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Teen refuses to give up 200-year-old ring that late mom 'promised' to stepbrother.

Teen refuses to give up 200-year-old ring that late mom 'promised' to stepbrother.


While the tradition of giving family heirloom rings to sons to propose with can be a risk if the marriage doesn't last and now your centuries-old jewelry is sent to a pawn shop post-divorce, it can also be a powerful and sentimental gesture...

So, when a conflicted young woman decided to consult the moral compass of the internet otherwise known as Reddit's 'Am I the As*hole' about an heirloom ring she inherited after her mother's death, people were quick to help deem a verdict.

AITA (Am I the As*hole) for refusing to let my step-brother propose with my mom's heirloom?

My mother passed away 3 years ago, I (19F) was her only biological child but she took care of my step-dad's children (25M, 26M and 30F) since their mom died giving birth to 25M (I'll call him Jon) so my mom what their only maternal figure, they married when I was 2 and she took care of them ever since.

I'm not personally close with either of them or her husband and when she passed, I moved to my dad's home full time and never spoke to them again.

Now, my mom left some money to each of them, but nothing like jewelry, family heirlooms or things like that. Jon wants to get married to his long-term gf and a few weeks ago sent me a message on fb saying he wanted to talk and I agreed, I congratulated him and everything, but he asked for my mom's engagement ring since she always ''promised it'' to him.

My mom and Jon were really, really close, closer than me and her maybe, I knew she loved him the most and it hurts, yeah, but whatever. He showed me some old messages between him and my mom saying things like ''If you want the ring, just ask my love'', or ''I have the ring kept in a box for you,' but she never actually changed her will for the ring to be left to him and she had plenty of time to do so, because she did leave them money.

This ring goes back to a few generations back, maybe 200-250 years old, it was my mom's, my grandma, my great-grandma etc, my mom wore it all the time and it's the only piece of jewelry she actually liked. I said I was gonna think about it before leaving.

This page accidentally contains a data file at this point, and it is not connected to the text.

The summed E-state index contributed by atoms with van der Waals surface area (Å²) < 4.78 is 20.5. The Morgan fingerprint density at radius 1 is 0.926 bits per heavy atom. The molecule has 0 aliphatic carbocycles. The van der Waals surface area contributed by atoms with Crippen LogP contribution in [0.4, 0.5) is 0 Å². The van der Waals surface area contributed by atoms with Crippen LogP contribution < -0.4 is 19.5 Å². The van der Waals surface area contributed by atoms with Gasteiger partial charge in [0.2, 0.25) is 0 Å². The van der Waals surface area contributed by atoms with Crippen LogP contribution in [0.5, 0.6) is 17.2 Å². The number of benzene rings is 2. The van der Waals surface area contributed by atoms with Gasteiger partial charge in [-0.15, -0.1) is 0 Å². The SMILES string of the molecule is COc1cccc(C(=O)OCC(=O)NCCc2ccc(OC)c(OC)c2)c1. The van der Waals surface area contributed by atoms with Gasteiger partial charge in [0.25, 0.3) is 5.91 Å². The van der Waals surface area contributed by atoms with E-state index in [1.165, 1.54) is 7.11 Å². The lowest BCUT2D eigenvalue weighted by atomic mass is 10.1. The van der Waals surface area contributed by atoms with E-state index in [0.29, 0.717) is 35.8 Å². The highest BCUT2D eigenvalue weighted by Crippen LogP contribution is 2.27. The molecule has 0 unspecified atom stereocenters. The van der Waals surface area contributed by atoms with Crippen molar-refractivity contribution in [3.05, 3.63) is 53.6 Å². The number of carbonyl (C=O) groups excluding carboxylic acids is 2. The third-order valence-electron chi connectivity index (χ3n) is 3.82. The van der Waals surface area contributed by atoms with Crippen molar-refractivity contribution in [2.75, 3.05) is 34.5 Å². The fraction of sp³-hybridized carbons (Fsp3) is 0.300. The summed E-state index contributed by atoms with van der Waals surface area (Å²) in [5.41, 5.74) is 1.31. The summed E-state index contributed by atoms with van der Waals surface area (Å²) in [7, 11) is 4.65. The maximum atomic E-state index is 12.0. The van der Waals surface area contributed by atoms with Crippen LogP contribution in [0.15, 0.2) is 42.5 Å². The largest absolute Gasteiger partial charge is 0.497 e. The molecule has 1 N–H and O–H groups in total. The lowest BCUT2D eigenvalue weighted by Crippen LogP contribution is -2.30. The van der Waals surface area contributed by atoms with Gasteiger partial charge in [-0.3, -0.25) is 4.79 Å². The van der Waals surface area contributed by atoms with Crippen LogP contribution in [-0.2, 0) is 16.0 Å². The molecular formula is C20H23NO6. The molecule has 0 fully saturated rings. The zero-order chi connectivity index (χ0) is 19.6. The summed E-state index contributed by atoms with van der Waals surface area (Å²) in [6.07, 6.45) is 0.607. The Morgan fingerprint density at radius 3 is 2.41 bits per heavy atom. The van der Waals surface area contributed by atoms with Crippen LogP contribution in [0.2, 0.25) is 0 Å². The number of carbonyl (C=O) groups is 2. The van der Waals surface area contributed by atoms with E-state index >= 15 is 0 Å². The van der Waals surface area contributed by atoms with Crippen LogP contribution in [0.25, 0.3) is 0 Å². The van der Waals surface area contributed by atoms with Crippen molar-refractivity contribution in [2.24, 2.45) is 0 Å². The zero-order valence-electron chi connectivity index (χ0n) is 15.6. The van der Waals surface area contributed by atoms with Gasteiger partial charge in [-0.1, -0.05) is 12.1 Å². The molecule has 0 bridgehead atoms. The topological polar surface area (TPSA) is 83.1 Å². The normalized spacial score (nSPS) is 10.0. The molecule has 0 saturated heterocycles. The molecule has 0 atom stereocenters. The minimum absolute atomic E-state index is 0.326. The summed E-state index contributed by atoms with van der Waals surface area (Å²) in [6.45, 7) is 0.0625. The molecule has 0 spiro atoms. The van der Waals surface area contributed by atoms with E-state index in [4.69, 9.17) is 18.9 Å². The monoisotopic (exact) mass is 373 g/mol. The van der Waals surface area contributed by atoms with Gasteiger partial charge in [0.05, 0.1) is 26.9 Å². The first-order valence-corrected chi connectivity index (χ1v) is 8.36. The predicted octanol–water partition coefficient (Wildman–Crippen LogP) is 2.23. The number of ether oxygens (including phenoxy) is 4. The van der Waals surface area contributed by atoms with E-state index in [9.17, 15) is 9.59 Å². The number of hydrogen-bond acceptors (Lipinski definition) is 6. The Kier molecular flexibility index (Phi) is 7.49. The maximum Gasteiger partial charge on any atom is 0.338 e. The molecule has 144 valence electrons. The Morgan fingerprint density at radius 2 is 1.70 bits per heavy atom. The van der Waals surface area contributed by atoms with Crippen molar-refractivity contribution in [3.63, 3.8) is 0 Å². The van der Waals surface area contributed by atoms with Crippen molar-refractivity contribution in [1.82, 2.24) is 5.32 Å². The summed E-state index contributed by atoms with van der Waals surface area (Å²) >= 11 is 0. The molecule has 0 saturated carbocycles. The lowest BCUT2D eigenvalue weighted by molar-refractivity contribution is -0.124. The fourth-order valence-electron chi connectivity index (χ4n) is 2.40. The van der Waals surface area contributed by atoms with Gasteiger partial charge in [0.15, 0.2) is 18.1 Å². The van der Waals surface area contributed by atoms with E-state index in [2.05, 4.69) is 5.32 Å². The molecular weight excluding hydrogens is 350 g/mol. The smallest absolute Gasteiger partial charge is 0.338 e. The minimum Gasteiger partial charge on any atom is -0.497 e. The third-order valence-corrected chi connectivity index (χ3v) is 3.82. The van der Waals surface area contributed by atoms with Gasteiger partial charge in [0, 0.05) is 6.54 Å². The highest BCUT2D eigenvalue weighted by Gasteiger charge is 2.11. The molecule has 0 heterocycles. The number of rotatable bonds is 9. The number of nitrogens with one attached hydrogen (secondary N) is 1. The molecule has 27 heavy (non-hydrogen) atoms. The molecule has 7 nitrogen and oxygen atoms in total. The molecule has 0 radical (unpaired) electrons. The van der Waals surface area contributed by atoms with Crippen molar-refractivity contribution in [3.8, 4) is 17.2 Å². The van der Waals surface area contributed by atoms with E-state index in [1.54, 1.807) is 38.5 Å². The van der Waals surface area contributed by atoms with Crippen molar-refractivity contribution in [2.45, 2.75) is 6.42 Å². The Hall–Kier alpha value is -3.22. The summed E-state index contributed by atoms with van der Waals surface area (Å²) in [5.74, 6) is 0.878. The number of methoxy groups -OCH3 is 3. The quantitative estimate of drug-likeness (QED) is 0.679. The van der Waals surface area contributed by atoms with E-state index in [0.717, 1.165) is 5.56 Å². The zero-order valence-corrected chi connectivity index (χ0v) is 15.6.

I consulted my mom's lawyer and he said that they have no claim over the ring because it's stated for ''the rest'' to go to me while they received money and that if they try to sue, it'll most likely be a lost on their part, so I'm in legally in the clear.

I texted my step-brother again and said that I'd given it a thought and ultimately decided to not give the ring, but that he was welcome to pick another piece of my mom's jewelry box. Everything exploded, Jon and his brothers are calling me an AH because ''She promised him'' and idk what to do, he's calling me a thief and a jealous sister.

Later, she edited the post to add:

ETA: Please people, stop calling me jealous, I never badmouthed or spoke ill of my step-brother (or the rest of my step-family) to be called like that. I never implied he was less than me or that I hated him/didn't like them, my mom passed away when I was still a minor and I went to live with my dad full time, we just lost the relationship, but I've always wished them good thing.

I wrote A LINE about how my mom was closer to him and it hurt me, but nothing me. I was just accepting facts to give you context, not to be called jealous.

Yes, a few texts and verbal promises from mom don't hold the same weight as a legally binding will, but it's also possible she just assumed her biological daughter would be happy to give the ring to her stepbrother...

It is certainly suspicious that the will wasn't ever changed to reflect his wishes, but this young woman's stubborn mindset on the ring could be a bit extreme. On the flip side, her mother chose to leave all of the family jewelry to her and now it's completely her choice as to what happens to all of it. If she wants to keep a 200-year-old ring preserved in a jewelry box instead of her future sister-in-law's left hand then so be it.

Of course, the jury of internet strangers was eager to weigh in on this family drama. Here's what people had to say:

urban_accountant said:

NTA (Not the As*hole) she ultimately decided to not give it to him apparently. Also texts could be fake.

wee_idjit said:

NTA. Your stepbrother is not biologically related to anyone who owned the ring, while you are descended from past owners. Your mother had plenty of time to change her will.

Similar-Radio9514 said:

NTA, it is a family heirloom passed down to daughters. It is your family history

Orange_Fire_Fan said:

NTA you barely know him and you offered any other piece of jewelry from your mom. Stand firm. Who cares what people who are basically strangers that you are slightly related to are saying? Block them and move on with your life.

If she really wanted him to have it, she would have given it to him. As my mom got older, she started taking jewelry off and giving it directly to people. It was a personal gift. If your mom wanted him to have it, she would have handed it to him.

winesis said:

NTA where is the ring their father bought your mom? That is the ring he should be using. The ring from your maternal line should not be given to him. If she wanted him to have that one it would have been listed in the will along with the money she left for him.

So, there you have it!

Everyone agreed unanimously here that this young woman isn't at all wrong to keep the family heirloom that she is entitled to keep, regardless of whether or not her mom may have promised it to her stepbrother. Good luck, everyone!

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